Q & A with our experts - Dr. Stéphane Rinfret, cardiologist
In spite of its name, a cath lab isn’t a laboratory at all, but a department in a hospital where life-saving cardiac procedures are carried out 24 hours a day, seven days a week. Dr. Stéphane Rinfret, chief of the world-renowned Intervention Cardiology Program at the McGill University Health Centre (MUHC), as well as associate professor of Medicine at McGill University, uncovers the mysteries of a cath lab, or cardiac catheterization laboratory, for us:
Dr. Rinfret, what’s a catheterization laboratory?
It’s a high-tech department comprised of examination rooms equipped with advanced imaging and diagnostic tools that allow us to see the arteries and chambers of the heart. The cath lab is essential in interventional cardiology, a branch of cardiology that uses long, thin tubes called catheters to treat cardiovascular problems without open surgery.
How is that possible?
We insert a catheter into an arterial vessel from the patient’s wrist or groin. We then thread it through to the heart carrying a contrast agent that allows blocked or narrowed coronary arteries to be detected under X-ray. In the case of a heart attack or of a blocked artery causing angina – severe pain in the chest – we can perform an angioplasty, also called a percutaneous coronary intervention (PCI). This involves using a balloon-tipped catheter to enlarge the clogged artery and then we put a small mesh tube called a stent in place. The stent opens up the blood vessels, optimizes blood flow to the heart and prevents its re-blockage. The patient stays awake throughout the procedure.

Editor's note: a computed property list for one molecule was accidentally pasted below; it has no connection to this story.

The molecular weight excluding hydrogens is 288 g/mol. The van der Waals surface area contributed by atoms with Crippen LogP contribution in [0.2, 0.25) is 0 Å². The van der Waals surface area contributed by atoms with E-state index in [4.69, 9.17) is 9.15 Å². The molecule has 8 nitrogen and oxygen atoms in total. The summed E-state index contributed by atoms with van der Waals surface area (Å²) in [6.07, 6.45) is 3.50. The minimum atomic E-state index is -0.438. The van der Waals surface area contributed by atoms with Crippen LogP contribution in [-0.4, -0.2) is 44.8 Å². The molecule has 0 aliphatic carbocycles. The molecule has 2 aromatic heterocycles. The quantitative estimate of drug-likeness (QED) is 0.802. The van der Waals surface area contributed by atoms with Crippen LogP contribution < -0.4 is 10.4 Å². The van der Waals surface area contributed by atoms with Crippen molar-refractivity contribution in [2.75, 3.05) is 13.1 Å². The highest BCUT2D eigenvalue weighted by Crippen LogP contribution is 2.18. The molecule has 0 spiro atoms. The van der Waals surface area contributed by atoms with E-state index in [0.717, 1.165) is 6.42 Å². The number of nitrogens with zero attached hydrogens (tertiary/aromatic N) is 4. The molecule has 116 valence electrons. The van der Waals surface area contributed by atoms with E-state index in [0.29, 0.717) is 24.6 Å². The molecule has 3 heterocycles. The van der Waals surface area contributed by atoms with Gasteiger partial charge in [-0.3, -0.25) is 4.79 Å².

You were the first cardiologist in Canada to implement new techniques in complex angioplasty. Tell us about this.
Angioplasty used to be considered too dangerous in the case of patients with completely and chronically blocked arteries such as patients who had prior bypass surgery. In these situations, medication was the only solution, but patients still suffered from angina. The new techniques I used have allowed us to treat those patients with a 90 per cent rate of success.
Complex angioplasty is technically challenging, but feasible, and we’ve been performing it with success at the MUHC since I joined the Cardiology Department in January.
What are the advantages of having a cath lab at the MUHC?
Many of our cardiac patients have other underlying health issues and may need access to tertiary and quaternary (complex care) healthcare services in other specialties. We’re able to provide those services.
What makes the MUHC Cath Lab special?
Two things: state-of the art equipment and interventional cardiologists who are at the forefront of heart disease treatment.
The high level of expertise of our staff is recognized worldwide. One example is the structural heart program led by Drs. Nicolo Piazza and Giuseppe Martucci. It involves the treatment of adults who are born with holes in their heart or with aortic stenosis, a condition where the valve through which the blood is pumped from the heart cannot open properly. In these later cases, we perform a procedure called transcatheter aortic valve implantation (TAVI) is: a catheter is used to implant a valve made of natural tissue.
Another example is the use of percutaneous ventricular assist device (VAD). This is a mechanical pump inserted in the groin that temporarily supports heart function and blood flow while we perform complex and difficult angioplasty in patients with a very weak heart. In the past, these patients were not good candidates for surgery or interventional cardiology and would sometimes require a heart transplant or often die. At the present moment, the MUHC cath lab is one of the highest users of this life-saving new technology in Canada.